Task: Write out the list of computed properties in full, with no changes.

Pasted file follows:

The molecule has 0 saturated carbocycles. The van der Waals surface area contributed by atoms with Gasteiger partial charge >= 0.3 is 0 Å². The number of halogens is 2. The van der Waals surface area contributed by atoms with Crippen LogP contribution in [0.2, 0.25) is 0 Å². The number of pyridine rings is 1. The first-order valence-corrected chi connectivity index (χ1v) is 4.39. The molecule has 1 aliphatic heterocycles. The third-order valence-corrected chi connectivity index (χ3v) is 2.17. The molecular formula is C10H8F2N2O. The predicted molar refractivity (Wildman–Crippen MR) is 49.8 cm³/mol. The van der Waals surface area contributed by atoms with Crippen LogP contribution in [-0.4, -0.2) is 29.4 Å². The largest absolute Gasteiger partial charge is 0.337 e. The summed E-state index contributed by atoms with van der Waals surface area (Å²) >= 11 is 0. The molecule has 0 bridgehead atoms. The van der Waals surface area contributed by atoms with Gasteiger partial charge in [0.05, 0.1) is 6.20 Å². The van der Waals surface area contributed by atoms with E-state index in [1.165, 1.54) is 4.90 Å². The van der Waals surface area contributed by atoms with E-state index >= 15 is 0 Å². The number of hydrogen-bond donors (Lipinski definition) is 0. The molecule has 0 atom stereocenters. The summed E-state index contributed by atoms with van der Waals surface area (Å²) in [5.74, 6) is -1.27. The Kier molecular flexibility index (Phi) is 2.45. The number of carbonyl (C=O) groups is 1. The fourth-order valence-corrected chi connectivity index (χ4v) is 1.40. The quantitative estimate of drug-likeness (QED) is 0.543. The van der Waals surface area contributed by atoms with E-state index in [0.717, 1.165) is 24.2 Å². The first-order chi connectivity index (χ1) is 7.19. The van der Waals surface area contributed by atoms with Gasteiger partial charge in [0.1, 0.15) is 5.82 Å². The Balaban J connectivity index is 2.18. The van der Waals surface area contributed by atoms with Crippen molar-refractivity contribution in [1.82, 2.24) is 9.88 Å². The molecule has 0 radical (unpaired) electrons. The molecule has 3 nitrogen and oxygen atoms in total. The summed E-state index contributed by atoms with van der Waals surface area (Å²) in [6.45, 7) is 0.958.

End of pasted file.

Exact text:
The molecule has 0 saturated carbocycles. The van der Waals surface area contributed by atoms with Gasteiger partial charge >= 0.3 is 0 Å². The number of halogens is 2. The van der Waals surface area contributed by atoms with Crippen LogP contribution in [0.2, 0.25) is 0 Å². The number of pyridine rings is 1. The first-order valence-corrected chi connectivity index (χ1v) is 4.39. The molecule has 1 aliphatic heterocycles. The third-order valence-corrected chi connectivity index (χ3v) is 2.17. The molecular formula is C10H8F2N2O. The predicted molar refractivity (Wildman–Crippen MR) is 49.8 cm³/mol. The van der Waals surface area contributed by atoms with Crippen LogP contribution in [-0.4, -0.2) is 29.4 Å². The largest absolute Gasteiger partial charge is 0.337 e. The summed E-state index contributed by atoms with van der Waals surface area (Å²) >= 11 is 0. The molecule has 0 bridgehead atoms. The van der Waals surface area contributed by atoms with Gasteiger partial charge in [0.05, 0.1) is 6.20 Å². The van der Waals surface area contributed by atoms with E-state index in [1.165, 1.54) is 4.90 Å². The van der Waals surface area contributed by atoms with E-state index >= 15 is 0 Å². The number of hydrogen-bond donors (Lipinski definition) is 0. The molecule has 0 atom stereocenters. The summed E-state index contributed by atoms with van der Waals surface area (Å²) in [5.74, 6) is -1.27. The Kier molecular flexibility index (Phi) is 2.45. The number of carbonyl (C=O) groups is 1. The fourth-order valence-corrected chi connectivity index (χ4v) is 1.40. The quantitative estimate of drug-likeness (QED) is 0.543. The van der Waals surface area contributed by atoms with E-state index in [0.717, 1.165) is 24.2 Å². The first-order chi connectivity index (χ1) is 7.19. The van der Waals surface area contributed by atoms with Gasteiger partial charge in [0.1, 0.15) is 5.82 Å². The Balaban J connectivity index is 2.18. The van der Waals surface area contributed by atoms with Crippen molar-refractivity contribution in [1.82, 2.24) is 9.88 Å². The molecule has 0 radical (unpaired) electrons. The molecule has 3 nitrogen and oxygen atoms in total. The summed E-state index contributed by atoms with van der Waals surface area (Å²) in [6.45, 7) is 0.958.